Can it not be done via Author Central then?  A handy place even for self-publishers.

    It's only a thought, but I suspect Amazon may favour mainstream authors (who probably don’t like the indie competition)

    They favour publishers who cross their palms with gold ... Even Lulu do that with their Services.

     or they favour their own KDP published books when making recommendations to readers.

    I use KDP as well as Lulu, and they do not favour us, unless we pay for marketing services, just the same as the big cash-rich publishing houses do.

     I’ve read a few KDP authors, many with dozens of glowing reviews, and quite frankly many of them are pretty damn awful, lacking originality, repetitive sentences, gushingly verbose and littered with ridiculously amateurish speech tags (he admonished gravely) that are more like a junior high school student effort.

    Oh dear. But that is only your opinion, right or wrong. But those glowing reviews could be from friends, or even (gasp!) they have added them themselves under other account names. At one time you could buy reviews, Amazon tried to put a stop to that by buying out https://www.goodreads.com/  I think.

     Okay, there are also lots of non KDP self-published authors who are just as bad. (and some pretty good) But where do all the five star reviews come from for so many of the KDP authors? 

    No idea. Not from me.

    Okay, rant over. Any comments?  

    (Please see above :-) )

    How Do. Pull up a chair. Would you like a cup of tea? Don't sit in that chair!!
  • Sorry if it sounds like I've been a bit scathing of self-published authors but it's true that it has invited a lot of poor writers as well as giving a platform for some very good but previously ignored ones and this I appreciate.
    All 3 of my ebooks are free. Those that HAVE read the 2 latest like them more than the first. I do get email recommendations from Amazon even about authors I would never consider reading (usually well known ones) that don't reflect my reading habits, so Amazon's criterea for recommendations is still puzzling me, hence the question.
    Yes, I do use author central and update my blurb occasionally, but this seems to be a limited platform as most readers don't actively follow authors but simply look out for a new publication (or email from Amazon?)
    Generating considerable downloads, even free ones, is a tool one can use when approaching mainstream publishers and agents. This is why I do them for free for the time being.
    However, I still suspect Amazon ignore you if you're a nobody (even a 50,000 download nobody.)
  • Just KevinJust Kevin Lulu Genius
    Amazon is an automatic shopping site. What are you expecting it to do for you? And for free? If the people who downloaded your first free one have not then downloaded your others, nothing can force them. There's nothing stopping them keep looking at your Amazon content. They must know it's there.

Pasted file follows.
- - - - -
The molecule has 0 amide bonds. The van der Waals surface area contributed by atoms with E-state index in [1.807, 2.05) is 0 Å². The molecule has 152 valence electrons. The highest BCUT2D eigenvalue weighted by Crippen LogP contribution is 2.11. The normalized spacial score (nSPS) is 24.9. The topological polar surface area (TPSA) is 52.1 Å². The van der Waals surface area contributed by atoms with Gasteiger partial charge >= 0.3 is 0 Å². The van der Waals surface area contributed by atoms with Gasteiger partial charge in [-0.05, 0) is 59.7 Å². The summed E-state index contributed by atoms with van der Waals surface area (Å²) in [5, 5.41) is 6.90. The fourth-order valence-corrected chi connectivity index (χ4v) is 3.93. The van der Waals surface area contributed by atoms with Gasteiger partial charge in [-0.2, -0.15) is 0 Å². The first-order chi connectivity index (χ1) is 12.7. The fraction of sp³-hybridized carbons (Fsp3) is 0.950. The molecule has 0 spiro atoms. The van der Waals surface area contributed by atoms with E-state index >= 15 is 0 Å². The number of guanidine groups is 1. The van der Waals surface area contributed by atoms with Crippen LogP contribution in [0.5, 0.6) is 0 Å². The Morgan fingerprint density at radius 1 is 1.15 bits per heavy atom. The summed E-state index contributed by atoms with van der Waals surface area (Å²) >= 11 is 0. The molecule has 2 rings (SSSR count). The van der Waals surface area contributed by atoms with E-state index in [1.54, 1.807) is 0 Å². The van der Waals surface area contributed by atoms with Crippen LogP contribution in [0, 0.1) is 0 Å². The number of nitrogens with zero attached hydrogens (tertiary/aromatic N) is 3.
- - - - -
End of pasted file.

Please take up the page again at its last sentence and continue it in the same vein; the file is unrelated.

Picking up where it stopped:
How Do. Pull up a chair. Would you like a cup of tea? Don't sit in that chair!!
  • Amazon are in the business of selling books. If you publish directly on Kindle you can't make your books permanently free (I think you can get 5 days per 90 day cycle in KDP Select when you can make your books free of charge). Books distributed to Amazon through other platforms can get around this.

    I'm guessing that Amazon will push books that sell, and sell well. They are not likely to have much interest in free books.

    I'm curious to know why you think having loads of downloads might be a route into mainstream publishing. Traditional publishers will first and foremost look at quality of writing, whether the author has a unique voice and, most importantly, whether the book is right for their list. Loads of downloads of free books doesn't say anything apart from the fact that people love freebies. If you were able to say you had 100 000 sales then a commercial publisher might suddenly prick up their ears.


  • I also get shed loads of recommendations for free ebooks. Amazon doesn't make any profit on these but they lead to readers purchasing further books from the same author, thus building a platform. Building a platform also builds a following and ultimately popularity. At least a mainstream publisher may take notice and have a closer look at a book instead of dismissing it arbitrarily if the author has a good following and plenty of decent (and genuine) reviews. 

  • Just KevinJust Kevin Lulu Genius
    Amazon send me no recommendations. Have you ticked the - yes please, send me spam - box?
    How Do. Pull up a chair. Would you like a cup of tea? Don't sit in that chair!!
  • I did tick the send me spam box, but so far I haven't received a single can of processed meat. I suspect Amazon only send free canned meat to their favourite authors?